3 minutes ago
LOS ANGELES — It was a night of Dodger blue and continued National League blues. At long last, the Midsummer Classic returned to Dodger Stadium on Tuesday night. But any hope that the iconic venue’s first hosting duties since 1980 would return us to an era in which the Senior Circuit owned this event was extinguished by the continued excellence of the American League.
Under a beautiful Southern California sky, the AL erased an early deficit and held the NL hitless from the second through seventh innings of a 3-2 victory — its ninth straight in the All-Star Game presented MasterCard. Regardless, in front of a crowd of 52,518 and a national audience on FOX, the Dodgers’ “Blue Heaven on Earth” starred and shone in an entertaining showcase of the sport, with past and present legends saluted, big blasts sailing into the bleacher seats and mic’d up players aplenty.
That the game turned on a two-run homer off the bat of Chevrolet All-Star Game MVP Giancarlo Stanton — a native Los Angeleno who grew up stalking the big boppers of yore and catching batting-practice blasts in the bleachers — made for some Beach Boys-worthy harmony.
“All full circle,” said Stanton, whose jersey now heads to Cooperstown as the Hall of Fame’s memento from this Midsummer Classic. “Me playing in left, as well. You know, you always tried to get a ball thrown to me from whoever was playing left field when I was a kid. Just to be out there is so fun, so cool.”
This was expected to be a fun, cool event — an aligning of stars in a city known for them — from the day it was announced. That, though, was a long time ago. The Dodgers were supposed to have host duties in 2020, but the pandemic ripped those plans apart and delayed what was already a weighty wait for the All-Star return to Chavez Ravine. This season marks the 60th anniversary of the building, yet it had only hosted the Midsummer Classic one other time.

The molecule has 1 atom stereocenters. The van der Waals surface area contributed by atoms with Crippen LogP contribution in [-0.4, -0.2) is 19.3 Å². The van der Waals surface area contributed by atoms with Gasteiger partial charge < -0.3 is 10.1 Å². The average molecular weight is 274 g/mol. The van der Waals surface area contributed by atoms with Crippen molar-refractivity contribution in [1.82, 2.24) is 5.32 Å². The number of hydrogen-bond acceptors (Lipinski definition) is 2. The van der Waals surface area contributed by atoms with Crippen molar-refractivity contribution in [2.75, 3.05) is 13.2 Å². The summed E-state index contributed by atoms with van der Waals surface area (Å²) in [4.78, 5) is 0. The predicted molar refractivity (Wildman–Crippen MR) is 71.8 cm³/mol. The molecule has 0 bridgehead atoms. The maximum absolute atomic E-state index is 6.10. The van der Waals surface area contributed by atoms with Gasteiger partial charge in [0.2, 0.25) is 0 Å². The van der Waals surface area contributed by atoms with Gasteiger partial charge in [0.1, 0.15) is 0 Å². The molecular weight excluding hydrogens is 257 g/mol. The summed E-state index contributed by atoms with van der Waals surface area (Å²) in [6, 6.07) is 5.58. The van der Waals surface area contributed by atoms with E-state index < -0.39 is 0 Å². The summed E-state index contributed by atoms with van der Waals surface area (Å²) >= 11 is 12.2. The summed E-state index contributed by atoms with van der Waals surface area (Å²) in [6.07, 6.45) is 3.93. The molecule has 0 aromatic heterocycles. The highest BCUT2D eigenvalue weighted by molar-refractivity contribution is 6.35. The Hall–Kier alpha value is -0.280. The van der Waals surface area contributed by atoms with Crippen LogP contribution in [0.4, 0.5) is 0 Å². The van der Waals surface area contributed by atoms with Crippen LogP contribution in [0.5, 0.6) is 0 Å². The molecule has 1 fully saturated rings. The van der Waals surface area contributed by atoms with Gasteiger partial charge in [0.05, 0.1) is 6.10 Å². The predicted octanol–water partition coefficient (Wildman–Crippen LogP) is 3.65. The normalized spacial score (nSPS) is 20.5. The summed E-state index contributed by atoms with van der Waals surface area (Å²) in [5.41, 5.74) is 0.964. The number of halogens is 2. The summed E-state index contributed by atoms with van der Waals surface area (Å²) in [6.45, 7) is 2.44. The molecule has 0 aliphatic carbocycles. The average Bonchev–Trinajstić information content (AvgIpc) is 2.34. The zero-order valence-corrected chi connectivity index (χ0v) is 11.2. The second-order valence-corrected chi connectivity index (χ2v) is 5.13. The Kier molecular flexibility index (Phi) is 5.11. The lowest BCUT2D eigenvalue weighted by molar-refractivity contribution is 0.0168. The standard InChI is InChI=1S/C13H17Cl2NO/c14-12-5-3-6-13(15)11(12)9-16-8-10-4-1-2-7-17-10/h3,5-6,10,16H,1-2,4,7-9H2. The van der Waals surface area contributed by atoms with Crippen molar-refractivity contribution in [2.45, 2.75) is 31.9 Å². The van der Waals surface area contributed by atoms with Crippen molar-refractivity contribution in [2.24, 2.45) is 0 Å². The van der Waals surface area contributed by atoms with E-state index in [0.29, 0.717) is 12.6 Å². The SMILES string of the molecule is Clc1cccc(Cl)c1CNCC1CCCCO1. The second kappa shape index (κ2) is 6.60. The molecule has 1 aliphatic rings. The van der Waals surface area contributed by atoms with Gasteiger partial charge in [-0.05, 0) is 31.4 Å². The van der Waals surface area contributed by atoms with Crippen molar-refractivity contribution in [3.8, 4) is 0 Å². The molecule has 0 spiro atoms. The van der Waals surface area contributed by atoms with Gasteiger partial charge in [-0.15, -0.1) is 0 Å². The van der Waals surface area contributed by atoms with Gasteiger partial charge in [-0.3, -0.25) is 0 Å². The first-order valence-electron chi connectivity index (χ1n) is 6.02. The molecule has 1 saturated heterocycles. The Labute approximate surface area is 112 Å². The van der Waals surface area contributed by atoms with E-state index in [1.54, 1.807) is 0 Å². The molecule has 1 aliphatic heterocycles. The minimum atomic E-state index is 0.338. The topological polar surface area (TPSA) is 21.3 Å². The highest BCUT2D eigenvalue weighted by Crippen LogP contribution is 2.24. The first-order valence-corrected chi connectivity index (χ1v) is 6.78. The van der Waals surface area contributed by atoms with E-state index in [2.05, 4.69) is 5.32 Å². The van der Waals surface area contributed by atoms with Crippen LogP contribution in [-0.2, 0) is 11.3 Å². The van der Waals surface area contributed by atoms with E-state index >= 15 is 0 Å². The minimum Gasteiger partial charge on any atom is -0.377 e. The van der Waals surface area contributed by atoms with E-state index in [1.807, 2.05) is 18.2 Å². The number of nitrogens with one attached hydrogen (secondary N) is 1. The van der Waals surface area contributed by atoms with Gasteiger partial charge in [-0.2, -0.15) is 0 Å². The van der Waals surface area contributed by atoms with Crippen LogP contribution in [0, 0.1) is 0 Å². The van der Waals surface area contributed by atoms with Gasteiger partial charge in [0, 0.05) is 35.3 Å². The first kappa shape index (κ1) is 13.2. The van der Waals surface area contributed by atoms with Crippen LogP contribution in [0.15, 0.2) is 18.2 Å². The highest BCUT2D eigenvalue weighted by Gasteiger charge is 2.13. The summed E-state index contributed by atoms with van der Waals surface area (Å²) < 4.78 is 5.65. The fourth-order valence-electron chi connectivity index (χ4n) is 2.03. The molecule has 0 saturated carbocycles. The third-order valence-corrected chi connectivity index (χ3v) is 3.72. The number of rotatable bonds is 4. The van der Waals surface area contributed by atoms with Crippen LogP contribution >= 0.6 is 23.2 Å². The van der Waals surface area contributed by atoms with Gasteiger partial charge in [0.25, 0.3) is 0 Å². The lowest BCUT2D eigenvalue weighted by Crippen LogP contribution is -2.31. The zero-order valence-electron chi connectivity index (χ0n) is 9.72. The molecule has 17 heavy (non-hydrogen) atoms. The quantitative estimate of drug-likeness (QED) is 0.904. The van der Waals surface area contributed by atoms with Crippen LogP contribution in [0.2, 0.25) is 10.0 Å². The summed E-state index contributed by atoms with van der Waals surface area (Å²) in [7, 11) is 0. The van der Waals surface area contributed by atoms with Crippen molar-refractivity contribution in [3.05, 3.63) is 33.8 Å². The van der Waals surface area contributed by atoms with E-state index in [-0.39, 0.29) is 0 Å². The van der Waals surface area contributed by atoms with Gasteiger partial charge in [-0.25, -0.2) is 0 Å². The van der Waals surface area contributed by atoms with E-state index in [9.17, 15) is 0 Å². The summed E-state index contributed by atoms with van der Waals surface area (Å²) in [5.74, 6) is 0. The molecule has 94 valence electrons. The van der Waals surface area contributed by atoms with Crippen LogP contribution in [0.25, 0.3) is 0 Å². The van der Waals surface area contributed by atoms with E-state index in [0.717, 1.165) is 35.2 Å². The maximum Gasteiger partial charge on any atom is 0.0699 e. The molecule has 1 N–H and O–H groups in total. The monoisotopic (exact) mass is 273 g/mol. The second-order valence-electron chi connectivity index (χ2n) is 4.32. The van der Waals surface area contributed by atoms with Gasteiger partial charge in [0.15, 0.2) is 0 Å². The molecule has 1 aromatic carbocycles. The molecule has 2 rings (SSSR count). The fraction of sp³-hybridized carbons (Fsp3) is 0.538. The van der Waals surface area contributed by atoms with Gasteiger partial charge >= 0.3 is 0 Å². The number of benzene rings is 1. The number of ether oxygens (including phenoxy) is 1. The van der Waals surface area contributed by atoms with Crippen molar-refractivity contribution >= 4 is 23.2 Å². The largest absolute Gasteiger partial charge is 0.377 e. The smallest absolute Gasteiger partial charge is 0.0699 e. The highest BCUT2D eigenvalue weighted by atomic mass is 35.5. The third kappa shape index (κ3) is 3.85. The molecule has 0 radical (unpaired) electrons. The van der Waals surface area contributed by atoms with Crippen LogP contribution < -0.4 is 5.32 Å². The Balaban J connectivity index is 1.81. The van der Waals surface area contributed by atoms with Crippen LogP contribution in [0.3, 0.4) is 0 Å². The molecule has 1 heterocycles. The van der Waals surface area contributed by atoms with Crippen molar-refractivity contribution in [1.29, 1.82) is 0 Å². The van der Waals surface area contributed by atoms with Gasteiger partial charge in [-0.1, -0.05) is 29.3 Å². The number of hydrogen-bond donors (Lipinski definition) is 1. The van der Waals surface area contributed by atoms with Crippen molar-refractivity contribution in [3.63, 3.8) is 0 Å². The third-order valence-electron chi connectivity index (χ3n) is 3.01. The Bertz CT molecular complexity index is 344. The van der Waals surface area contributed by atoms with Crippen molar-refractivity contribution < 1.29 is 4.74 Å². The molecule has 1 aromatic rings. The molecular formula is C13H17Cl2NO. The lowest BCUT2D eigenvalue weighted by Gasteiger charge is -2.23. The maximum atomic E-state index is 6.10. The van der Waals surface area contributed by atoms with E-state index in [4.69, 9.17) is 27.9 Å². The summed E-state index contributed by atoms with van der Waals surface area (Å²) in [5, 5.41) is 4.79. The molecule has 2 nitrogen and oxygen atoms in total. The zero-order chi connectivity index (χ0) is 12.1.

A bright side to the COVID complexity was that this game wound up being played in the year the sport and the country at large are celebrating the 75th anniversary of Jackie Robinson’s Dodger debut. That history and the Hollywood proximity paired perfectly when two-time Oscar winner Denzel Washington presented a stirring pregame tribute to Jackie. Then Mookie Betts, surrounded on the field by his fellow All-Stars from the NL and AL, led the crowd in a heartfelt “Happy Birthday!” to Jackie’s widow, Rachel, who turned 100 on Tuesday.
Mookie turned out to be far from the last All-Star amplified on this occasion.
FOX’s broadcast took the mic’ing up of players to another level. We didn’t just get Shohei Ohtani promising (and delivering) a first-pitch base hit, bench banter from Gerrit Cole, outfield observations from Julio Rodr?guez and a “Man on the Street”-style interview session from pending Hall of Famer David Ortiz. We also got a first-of-its-kind foray into the interactions between pitcher and catcher when left-hander Nestor Cortes Jr. and his Yankees batterymate Jose Trevino let us hear their pitch-by-pitch planning throughout a scoreless sixth. It was fascinating television.